Becoming Diva

They say the first step is admitting you have a problem. I’m not sure I have a problem. But I have a … something. A realization? Let’s go with that — a realization. Here goes: I might be a diva.

Some clarification might be helpful here. When we think of divas — or at least when I think of divas — it’s the singularly named singers (Cher, Madonna, BeyoncĂ©) who live in a different strata where bathing is only in solid-gold tubs and walking around in meat-dresses is de rigueur. Sure, deep down they are people just like us. They fart. They get colds. But their lives also come with a staff and loads of money. A staff of people and lots of money can make anyone’s life a hell of a lot easier and certainly frees up time to devote to creative pursuits and working it. I have no such luxuries. When the trash stinks, I have to take it out. Hell, I’m not even known — even in my private life — by a defining stage name. Even my big blog, The Sin City Siren, has yielded a title of “The Siren.” (That’s two words.) And nobody actually calls me that. (I would probably laugh if they did.) But maybe that’s not all there is to diva life. Idiomatic names and money and entourages — those are just the perks.

Contrary to the song, maybe no one is born a full-fledged diva. Maybe you have to grow into it. Maybe celebrity diva’s lives used to be full of all the crap we all have to contend with — bills, deadlines, cranky children or partners, dick bosses, traffic, insomnia, those broken things you keep meaning to fix. And maybe somewhere in the muck of all that regular life stuff, they were also quietly growing into the diva they would become.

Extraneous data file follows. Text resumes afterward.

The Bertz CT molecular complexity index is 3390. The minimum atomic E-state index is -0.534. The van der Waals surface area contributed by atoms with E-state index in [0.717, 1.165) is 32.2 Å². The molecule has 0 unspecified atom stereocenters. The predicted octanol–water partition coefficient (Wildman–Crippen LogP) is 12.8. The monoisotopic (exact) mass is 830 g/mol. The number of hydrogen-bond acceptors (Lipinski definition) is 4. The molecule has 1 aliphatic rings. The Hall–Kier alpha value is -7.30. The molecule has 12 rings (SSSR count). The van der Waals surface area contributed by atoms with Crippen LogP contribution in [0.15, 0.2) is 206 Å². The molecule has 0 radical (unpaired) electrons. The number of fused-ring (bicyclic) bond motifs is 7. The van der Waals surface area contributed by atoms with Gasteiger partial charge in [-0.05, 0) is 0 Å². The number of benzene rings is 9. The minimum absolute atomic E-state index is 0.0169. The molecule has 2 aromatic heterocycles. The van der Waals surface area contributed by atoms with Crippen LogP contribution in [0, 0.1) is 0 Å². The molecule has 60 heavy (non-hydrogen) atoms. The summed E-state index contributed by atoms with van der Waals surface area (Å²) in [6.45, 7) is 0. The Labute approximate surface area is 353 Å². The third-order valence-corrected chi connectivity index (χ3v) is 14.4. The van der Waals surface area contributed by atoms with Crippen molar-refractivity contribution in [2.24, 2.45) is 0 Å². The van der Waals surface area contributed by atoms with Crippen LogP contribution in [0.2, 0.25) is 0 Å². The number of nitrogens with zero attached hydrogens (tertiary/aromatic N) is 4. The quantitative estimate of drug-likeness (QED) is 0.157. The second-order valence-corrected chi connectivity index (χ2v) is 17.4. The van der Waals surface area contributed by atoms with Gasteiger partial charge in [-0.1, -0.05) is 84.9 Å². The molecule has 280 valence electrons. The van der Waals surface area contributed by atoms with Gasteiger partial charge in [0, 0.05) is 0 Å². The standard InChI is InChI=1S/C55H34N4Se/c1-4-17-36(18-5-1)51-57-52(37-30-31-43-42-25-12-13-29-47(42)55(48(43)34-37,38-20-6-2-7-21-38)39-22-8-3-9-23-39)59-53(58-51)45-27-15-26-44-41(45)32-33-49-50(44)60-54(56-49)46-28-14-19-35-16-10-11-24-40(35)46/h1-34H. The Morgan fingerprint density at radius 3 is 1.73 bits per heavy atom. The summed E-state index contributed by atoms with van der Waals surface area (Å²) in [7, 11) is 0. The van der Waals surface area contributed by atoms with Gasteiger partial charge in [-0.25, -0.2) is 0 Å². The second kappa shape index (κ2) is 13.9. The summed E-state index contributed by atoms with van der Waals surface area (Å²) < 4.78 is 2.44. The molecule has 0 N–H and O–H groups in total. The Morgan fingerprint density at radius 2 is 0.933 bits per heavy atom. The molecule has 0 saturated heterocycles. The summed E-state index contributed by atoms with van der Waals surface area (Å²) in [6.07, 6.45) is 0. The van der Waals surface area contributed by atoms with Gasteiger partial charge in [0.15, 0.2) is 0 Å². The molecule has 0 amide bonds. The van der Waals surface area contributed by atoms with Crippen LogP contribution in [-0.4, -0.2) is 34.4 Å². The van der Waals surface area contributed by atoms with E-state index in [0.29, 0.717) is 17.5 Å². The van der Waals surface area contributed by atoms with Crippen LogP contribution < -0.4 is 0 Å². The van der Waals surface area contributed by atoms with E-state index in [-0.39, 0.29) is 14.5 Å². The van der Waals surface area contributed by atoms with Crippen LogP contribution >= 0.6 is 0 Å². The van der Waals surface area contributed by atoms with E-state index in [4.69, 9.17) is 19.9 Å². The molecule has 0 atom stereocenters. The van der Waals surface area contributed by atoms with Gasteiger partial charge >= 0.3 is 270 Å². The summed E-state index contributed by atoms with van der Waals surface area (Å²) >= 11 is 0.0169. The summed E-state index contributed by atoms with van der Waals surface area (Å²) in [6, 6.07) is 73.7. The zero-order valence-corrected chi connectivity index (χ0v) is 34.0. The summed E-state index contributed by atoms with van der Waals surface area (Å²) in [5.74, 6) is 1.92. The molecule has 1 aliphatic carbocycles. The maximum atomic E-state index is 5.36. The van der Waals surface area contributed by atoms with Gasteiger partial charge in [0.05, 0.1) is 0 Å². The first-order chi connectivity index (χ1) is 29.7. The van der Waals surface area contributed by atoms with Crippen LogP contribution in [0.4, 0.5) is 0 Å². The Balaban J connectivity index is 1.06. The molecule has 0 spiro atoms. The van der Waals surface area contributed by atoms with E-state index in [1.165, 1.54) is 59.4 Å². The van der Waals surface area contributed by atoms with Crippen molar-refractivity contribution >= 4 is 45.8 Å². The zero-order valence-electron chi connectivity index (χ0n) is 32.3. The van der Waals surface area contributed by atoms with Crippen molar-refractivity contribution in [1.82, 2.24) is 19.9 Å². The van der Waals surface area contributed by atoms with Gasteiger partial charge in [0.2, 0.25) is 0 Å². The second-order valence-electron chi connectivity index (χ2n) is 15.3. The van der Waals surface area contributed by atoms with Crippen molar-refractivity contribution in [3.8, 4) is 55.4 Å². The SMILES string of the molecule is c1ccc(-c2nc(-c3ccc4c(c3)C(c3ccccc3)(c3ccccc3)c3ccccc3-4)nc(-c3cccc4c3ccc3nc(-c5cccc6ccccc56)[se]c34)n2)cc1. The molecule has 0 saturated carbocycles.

The pastor at my church is a delightful man named Greg, who used to be (in his own words) a “Vegas showboy.” He performed for years on The Strip and at various venues around the country. And in case you missed that “showboy” reference, Greg is as gay as they come. I am very fond of him. And as we worked together to do the hate crimes event at our church this past spring, I think he became fond of me, too, because around that time he started calling me a diva. Um, what?

At first, I got really upset about it. I asked him why he kept calling me a diva all the time. “I’m not demanding or a showboater,” I remember telling him. In fact, one of my strengths is being a good team player and what might actually be a detrimental tendency to give other people credit for things I do. I enjoy being the person behind the scenes. I enjoy when I can create an outlet for other people to shine. One of my favorite things is to encourage talent in others and inspire them to achieve things they thought were not for them. I’m the back-up band, not the headliner, and that suits me just fine.

But Greg just smiled at me and shook his head. “You are a diva!” he said laughing.

And at that moment I thought I might actually have a diva-sized fit. Greg looked at me and told he uses “diva” as a term for people who go above and beyond, who are so giving of themselves that they have bigger-than-life impacts on people and their communities. That seemed both better and more impossible than being like Mariah. (Sorry, I just had a moment considering all the ways I am entirely different than Mariah. LOL.)